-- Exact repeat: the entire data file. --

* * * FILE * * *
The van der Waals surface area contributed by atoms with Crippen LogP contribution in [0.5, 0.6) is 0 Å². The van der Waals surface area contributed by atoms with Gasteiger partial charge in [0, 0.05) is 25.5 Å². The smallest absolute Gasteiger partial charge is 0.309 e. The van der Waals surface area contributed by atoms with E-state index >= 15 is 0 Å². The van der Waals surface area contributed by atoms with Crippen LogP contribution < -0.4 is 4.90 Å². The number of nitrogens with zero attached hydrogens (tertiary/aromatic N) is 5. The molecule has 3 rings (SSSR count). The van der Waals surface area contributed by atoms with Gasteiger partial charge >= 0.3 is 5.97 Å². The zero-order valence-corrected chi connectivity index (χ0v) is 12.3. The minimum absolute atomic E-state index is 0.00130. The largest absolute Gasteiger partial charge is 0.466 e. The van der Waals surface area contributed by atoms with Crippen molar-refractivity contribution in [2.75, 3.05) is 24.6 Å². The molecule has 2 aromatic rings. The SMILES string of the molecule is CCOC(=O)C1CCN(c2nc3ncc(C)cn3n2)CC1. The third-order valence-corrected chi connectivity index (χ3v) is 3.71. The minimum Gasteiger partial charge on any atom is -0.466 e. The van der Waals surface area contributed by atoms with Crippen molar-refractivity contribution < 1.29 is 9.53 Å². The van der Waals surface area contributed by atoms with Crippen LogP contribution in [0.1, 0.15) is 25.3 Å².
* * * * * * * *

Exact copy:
The van der Waals surface area contributed by atoms with Crippen LogP contribution in [0.5, 0.6) is 0 Å². The van der Waals surface area contributed by atoms with Gasteiger partial charge in [0, 0.05) is 25.5 Å². The smallest absolute Gasteiger partial charge is 0.309 e. The van der Waals surface area contributed by atoms with E-state index >= 15 is 0 Å². The van der Waals surface area contributed by atoms with Crippen LogP contribution < -0.4 is 4.90 Å². The number of nitrogens with zero attached hydrogens (tertiary/aromatic N) is 5. The molecule has 3 rings (SSSR count). The van der Waals surface area contributed by atoms with Gasteiger partial charge >= 0.3 is 5.97 Å². The zero-order valence-corrected chi connectivity index (χ0v) is 12.3. The minimum absolute atomic E-state index is 0.00130. The largest absolute Gasteiger partial charge is 0.466 e. The van der Waals surface area contributed by atoms with Crippen molar-refractivity contribution in [2.75, 3.05) is 24.6 Å². The molecule has 2 aromatic rings. The SMILES string of the molecule is CCOC(=O)C1CCN(c2nc3ncc(C)cn3n2)CC1. The third-order valence-corrected chi connectivity index (χ3v) is 3.71. The minimum Gasteiger partial charge on any atom is -0.466 e. The van der Waals surface area contributed by atoms with Crippen molar-refractivity contribution < 1.29 is 9.53 Å². The van der Waals surface area contributed by atoms with Crippen LogP contribution in [0.1, 0.15) is 25.3 Å².